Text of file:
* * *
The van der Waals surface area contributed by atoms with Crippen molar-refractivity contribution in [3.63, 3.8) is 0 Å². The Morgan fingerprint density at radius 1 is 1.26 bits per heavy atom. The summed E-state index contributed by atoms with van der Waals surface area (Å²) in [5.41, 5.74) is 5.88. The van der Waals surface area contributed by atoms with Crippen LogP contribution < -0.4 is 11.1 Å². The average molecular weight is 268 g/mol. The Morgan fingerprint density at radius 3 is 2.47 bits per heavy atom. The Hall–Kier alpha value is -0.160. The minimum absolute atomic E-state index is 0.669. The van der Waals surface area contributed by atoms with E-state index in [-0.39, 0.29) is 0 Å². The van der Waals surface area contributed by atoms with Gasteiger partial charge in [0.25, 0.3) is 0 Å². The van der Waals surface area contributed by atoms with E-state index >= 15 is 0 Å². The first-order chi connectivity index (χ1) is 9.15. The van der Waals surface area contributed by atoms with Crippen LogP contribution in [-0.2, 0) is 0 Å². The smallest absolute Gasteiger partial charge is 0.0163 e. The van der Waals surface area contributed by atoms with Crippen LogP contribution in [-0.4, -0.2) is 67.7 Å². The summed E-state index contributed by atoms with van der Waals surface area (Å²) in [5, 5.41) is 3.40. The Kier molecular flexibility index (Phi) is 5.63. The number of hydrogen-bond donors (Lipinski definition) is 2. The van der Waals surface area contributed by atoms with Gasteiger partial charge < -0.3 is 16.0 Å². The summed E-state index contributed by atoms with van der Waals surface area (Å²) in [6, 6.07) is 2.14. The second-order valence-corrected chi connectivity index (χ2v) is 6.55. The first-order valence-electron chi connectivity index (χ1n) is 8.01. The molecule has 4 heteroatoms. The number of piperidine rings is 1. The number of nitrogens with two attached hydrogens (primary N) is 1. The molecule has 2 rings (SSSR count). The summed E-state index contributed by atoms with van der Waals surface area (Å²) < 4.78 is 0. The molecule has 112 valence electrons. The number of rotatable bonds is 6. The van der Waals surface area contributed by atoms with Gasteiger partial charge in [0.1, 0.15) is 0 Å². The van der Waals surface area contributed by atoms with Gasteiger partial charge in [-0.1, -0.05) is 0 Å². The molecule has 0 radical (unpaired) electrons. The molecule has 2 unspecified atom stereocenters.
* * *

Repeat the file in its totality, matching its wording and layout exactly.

The van der Waals surface area contributed by atoms with Crippen molar-refractivity contribution in [3.63, 3.8) is 0 Å². The Morgan fingerprint density at radius 1 is 1.26 bits per heavy atom. The summed E-state index contributed by atoms with van der Waals surface area (Å²) in [5.41, 5.74) is 5.88. The van der Waals surface area contributed by atoms with Crippen LogP contribution < -0.4 is 11.1 Å². The average molecular weight is 268 g/mol. The Morgan fingerprint density at radius 3 is 2.47 bits per heavy atom. The Hall–Kier alpha value is -0.160. The minimum absolute atomic E-state index is 0.669. The van der Waals surface area contributed by atoms with E-state index in [-0.39, 0.29) is 0 Å². The van der Waals surface area contributed by atoms with Gasteiger partial charge in [0.25, 0.3) is 0 Å². The van der Waals surface area contributed by atoms with E-state index >= 15 is 0 Å². The first-order chi connectivity index (χ1) is 9.15. The van der Waals surface area contributed by atoms with Crippen LogP contribution in [-0.2, 0) is 0 Å². The smallest absolute Gasteiger partial charge is 0.0163 e. The van der Waals surface area contributed by atoms with Crippen LogP contribution in [-0.4, -0.2) is 67.7 Å². The summed E-state index contributed by atoms with van der Waals surface area (Å²) in [5, 5.41) is 3.40. The Kier molecular flexibility index (Phi) is 5.63. The number of hydrogen-bond donors (Lipinski definition) is 2. The van der Waals surface area contributed by atoms with Gasteiger partial charge < -0.3 is 16.0 Å². The summed E-state index contributed by atoms with van der Waals surface area (Å²) in [6, 6.07) is 2.14. The second-order valence-corrected chi connectivity index (χ2v) is 6.55. The first-order valence-electron chi connectivity index (χ1n) is 8.01. The molecule has 4 heteroatoms. The number of piperidine rings is 1. The number of nitrogens with two attached hydrogens (primary N) is 1. The molecule has 2 rings (SSSR count). The summed E-state index contributed by atoms with van der Waals surface area (Å²) < 4.78 is 0. The molecule has 112 valence electrons. The number of rotatable bonds is 6. The van der Waals surface area contributed by atoms with Gasteiger partial charge in [0.1, 0.15) is 0 Å². The van der Waals surface area contributed by atoms with Gasteiger partial charge in [-0.1, -0.05) is 0 Å². The molecule has 0 radical (unpaired) electrons. The molecule has 2 unspecified atom stereocenters.